A comparative review of melanocytic neoplasms

S H Smith, M H Goldschmidt, P M McManus

Research output: Contribution to journalArticlepeer-review

Abstract / Description of output

Melanoma is a devastating disease frequently encountered within both veterinary and human medicine. Molecular changes linked with neoplastic transformation of melanocytes include mutations in genes that encode proteins intrinsic to the regulatory pathways of two tumor suppressor proteins (retinoblastoma protein and p53), proto-oncogene mutation to oncogenes, altered expression of epithelial cadherin and CD44 adhesion molecules, and upregulation of angiogenic factors and other growth factors. Histologic evaluation of the primary mass is the most common means of diagnosis, with cytology used more frequently to document metastasis. Melanoma's highly variable histologic and cytologic patterns can make diagnosis by either method problematic. Adherent epithelioid morphology, including signet ring forms, and nonadherent round and spindle forms are recognized, with pigmentation an inconsistent finding. The site of the tumor, the thickness of the primary tumor or depth of invasion, and the number of mitotic figures per high-power field or per millimeter are used histologically to predict biologic behavior, whereas site and degree of pleomorphism are typically used for cytologic preparations. Diagnosis of amelanotic melanoma can be aided by ancillary diagnostic techniques. Tumor cells are usually positive for vimentin, S100, neuron-specific enolase, and Melan-A, and negative for cytokeratin. Melan-A as a positive marker is not as sensitive as the others are but is likely more specific. Monoclonal antibodies to human melanosome-specific antigens 1 and 5 cross-react with canine antigens for a combined sensitivity rate of 83%. Mouse monoclonal antibody IBF9 specifically recognizes canine melanoma antigen and also has good sensitivity. Serologic markers, including cytokines, cell adhesion molecules, and melanoma-inhibitory activity, are being investigated as potential sentinels of melanoma. Currently, there is no single diagnostic technique capable of differentiating benign from malignant melanocytic neoplasms or predicting survival time.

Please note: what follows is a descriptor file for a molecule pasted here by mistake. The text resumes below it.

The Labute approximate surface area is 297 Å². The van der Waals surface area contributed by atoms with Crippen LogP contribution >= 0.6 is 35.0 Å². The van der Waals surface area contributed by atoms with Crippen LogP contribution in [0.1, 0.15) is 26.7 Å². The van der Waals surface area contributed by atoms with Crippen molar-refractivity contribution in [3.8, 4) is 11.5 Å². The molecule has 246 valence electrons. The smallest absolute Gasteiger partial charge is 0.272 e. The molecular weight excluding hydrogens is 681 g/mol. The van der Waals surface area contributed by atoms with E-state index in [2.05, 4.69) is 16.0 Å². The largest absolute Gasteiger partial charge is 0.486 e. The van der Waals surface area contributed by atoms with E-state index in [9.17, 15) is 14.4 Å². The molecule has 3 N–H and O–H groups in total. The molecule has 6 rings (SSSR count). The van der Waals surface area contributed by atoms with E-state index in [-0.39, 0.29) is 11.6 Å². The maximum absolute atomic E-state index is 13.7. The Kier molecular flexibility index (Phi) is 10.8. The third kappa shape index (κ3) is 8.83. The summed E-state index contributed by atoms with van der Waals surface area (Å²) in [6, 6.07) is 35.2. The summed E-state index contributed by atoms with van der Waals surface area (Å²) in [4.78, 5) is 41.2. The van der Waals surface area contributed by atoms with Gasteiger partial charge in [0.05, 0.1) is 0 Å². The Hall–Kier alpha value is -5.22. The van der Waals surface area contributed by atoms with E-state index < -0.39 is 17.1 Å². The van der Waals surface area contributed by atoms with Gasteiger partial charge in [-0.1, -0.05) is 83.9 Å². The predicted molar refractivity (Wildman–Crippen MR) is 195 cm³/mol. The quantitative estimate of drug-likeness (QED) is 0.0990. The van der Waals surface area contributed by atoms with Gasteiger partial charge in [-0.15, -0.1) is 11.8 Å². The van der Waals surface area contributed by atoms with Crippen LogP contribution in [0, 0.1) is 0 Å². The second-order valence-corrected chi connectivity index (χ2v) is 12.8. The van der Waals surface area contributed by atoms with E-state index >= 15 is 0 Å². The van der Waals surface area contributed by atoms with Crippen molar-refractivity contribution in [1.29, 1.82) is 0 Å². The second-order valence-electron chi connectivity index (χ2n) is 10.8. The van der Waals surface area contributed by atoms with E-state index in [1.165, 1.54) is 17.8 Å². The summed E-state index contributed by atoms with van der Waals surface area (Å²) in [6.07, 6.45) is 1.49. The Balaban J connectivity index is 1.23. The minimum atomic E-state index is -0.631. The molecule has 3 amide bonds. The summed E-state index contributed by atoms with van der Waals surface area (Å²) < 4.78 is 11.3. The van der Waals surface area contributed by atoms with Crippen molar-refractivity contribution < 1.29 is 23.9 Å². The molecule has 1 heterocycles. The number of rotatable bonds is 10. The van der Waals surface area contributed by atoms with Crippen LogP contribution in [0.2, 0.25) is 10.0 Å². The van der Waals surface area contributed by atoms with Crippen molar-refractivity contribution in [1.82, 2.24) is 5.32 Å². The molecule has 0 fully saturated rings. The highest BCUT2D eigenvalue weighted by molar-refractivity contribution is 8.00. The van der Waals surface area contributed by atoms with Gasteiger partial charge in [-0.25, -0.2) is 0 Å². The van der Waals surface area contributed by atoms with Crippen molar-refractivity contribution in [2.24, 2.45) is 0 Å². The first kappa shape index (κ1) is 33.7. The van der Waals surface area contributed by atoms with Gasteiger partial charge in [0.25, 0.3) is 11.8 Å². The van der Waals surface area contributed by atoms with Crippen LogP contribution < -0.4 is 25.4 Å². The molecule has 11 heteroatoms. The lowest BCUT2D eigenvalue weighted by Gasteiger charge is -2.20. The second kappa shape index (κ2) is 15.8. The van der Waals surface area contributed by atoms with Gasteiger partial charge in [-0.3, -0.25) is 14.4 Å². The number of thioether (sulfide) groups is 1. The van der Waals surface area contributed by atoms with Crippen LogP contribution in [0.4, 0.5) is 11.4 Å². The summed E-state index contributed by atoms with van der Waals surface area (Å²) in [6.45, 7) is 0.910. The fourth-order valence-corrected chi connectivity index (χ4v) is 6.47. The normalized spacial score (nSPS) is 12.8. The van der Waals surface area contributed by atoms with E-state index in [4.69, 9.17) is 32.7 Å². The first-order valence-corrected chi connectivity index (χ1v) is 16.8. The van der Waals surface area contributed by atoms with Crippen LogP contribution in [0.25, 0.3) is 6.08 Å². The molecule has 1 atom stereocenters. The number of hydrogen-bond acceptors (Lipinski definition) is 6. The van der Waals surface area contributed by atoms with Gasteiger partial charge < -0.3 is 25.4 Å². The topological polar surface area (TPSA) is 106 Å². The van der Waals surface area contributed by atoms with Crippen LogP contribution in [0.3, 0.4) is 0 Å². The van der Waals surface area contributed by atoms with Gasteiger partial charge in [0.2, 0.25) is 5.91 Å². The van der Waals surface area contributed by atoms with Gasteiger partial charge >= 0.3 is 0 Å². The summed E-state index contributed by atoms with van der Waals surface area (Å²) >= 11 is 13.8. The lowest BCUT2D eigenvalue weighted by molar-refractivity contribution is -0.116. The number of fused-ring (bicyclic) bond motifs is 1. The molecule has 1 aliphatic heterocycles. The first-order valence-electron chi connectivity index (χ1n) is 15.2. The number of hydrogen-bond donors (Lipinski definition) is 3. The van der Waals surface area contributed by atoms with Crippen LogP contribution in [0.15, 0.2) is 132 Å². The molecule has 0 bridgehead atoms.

Original languageEnglish
Pages (from-to)651-78
Number of pages28
JournalVeterinary Pathology
Issue number6
Publication statusPublished - 2002


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